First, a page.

After recovering first stage of Falcon-9 from last mission, SpaceX was waiting to perform static tests to confirm that everything is ready for next flight. Now we know – reusable technology is working!

Basically as we know, reusable technology is based on conception of using same first stage of the rocket in multiple launches. It is economically justified without any doubts. But to get as much as possible from implementing expensive technology in rockets used in commercial mission, first stage should be recovered undamaged – as Elon Musk mentioned repeatedly, whole procedure should looks like this: landing, testing, assembling with new second stage, refueling and launching. Time period when rocket is not used (and is not generating any income, but consuming resources) should be as short as possible. In case of any additional work around any part of recovered rocket this income is dramatically reduced. After first applause on 21 December 2015, many of us started to think if first stage would not become a monument of SpaceX technical capabilities and nothing more. Without official confirmation of positive results of technical inspection of the recovered stage full success was apparent.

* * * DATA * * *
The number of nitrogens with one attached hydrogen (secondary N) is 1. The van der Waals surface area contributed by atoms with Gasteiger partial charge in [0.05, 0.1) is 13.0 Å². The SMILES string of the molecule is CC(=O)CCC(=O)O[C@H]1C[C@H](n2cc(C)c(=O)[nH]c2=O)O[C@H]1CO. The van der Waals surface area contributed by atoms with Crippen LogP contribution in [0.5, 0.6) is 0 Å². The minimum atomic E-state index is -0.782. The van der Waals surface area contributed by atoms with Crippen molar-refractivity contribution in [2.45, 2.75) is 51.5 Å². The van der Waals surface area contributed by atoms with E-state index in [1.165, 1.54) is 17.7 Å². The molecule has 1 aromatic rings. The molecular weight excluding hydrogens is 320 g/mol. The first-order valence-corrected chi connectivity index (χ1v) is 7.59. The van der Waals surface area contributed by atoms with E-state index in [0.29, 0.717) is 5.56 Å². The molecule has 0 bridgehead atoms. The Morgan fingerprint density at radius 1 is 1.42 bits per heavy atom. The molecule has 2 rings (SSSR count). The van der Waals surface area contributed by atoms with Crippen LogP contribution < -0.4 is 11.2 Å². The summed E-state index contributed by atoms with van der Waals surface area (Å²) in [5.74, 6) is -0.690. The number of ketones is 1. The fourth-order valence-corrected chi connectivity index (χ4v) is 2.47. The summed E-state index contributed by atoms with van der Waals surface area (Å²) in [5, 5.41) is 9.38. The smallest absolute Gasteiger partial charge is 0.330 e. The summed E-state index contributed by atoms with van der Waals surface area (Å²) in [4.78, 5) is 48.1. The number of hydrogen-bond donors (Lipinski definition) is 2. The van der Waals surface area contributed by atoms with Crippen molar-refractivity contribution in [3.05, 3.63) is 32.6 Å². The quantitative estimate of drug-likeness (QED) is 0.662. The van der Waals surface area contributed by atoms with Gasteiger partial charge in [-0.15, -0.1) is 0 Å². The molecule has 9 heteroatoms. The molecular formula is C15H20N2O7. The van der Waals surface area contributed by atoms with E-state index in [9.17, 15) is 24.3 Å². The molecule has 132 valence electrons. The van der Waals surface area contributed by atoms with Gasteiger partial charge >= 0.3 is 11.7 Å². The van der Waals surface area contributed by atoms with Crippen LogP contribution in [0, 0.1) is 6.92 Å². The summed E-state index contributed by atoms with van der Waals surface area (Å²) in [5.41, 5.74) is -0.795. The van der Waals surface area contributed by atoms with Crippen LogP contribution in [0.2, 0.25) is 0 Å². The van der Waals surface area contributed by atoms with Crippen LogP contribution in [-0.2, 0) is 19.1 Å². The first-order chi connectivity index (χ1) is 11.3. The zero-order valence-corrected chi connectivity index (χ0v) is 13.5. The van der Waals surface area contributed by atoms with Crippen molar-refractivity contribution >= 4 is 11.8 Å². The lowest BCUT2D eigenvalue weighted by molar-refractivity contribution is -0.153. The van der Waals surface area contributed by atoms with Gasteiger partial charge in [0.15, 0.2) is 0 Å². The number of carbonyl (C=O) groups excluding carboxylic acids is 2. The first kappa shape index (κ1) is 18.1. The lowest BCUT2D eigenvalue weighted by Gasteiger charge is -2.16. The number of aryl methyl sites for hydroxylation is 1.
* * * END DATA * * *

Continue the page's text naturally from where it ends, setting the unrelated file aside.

On 15 January 2016 in Space Canaveral SLC -40 launch site started static test of propulsion. It was kind of these test, when interested person is holding breath.  If propulsion would not work properly it would be sign that there is maybe a serious problem with engines, thrust control, fuel system or with general conception of using same rocket engine used for launch and landing. Fortunately, according Elon Musk Twitter:

“Conducted hold-down firing of returned Falcon rocket. Data looks good overall, but engine 9 showed thrust fluctuations.”

“Maybe some debris ingestion. Engine data looks ok. Will borescope tonight. This is one of the outer engines.”

So we now that generally propulsion is working. To show more precisely about which engine Elon Musk is considering, look at the picture below:

falcon engines

As You can see problem refers to one from eight engines. Problem was spotted during static test at SLC-40; previous inspection performed at SpaceX’s 39A complex at the Kennedy Space Center resulted only in small repairs. It seems that problems with one from outer engines will be subject of further analysis, but first stage looks to be in generally good condition. Test performed yesterday is second attempt of engines on SLC-40 and consisted ignition and hold-down firing. First one was planned for Thursday, but due the minor problems was postponed to Friday.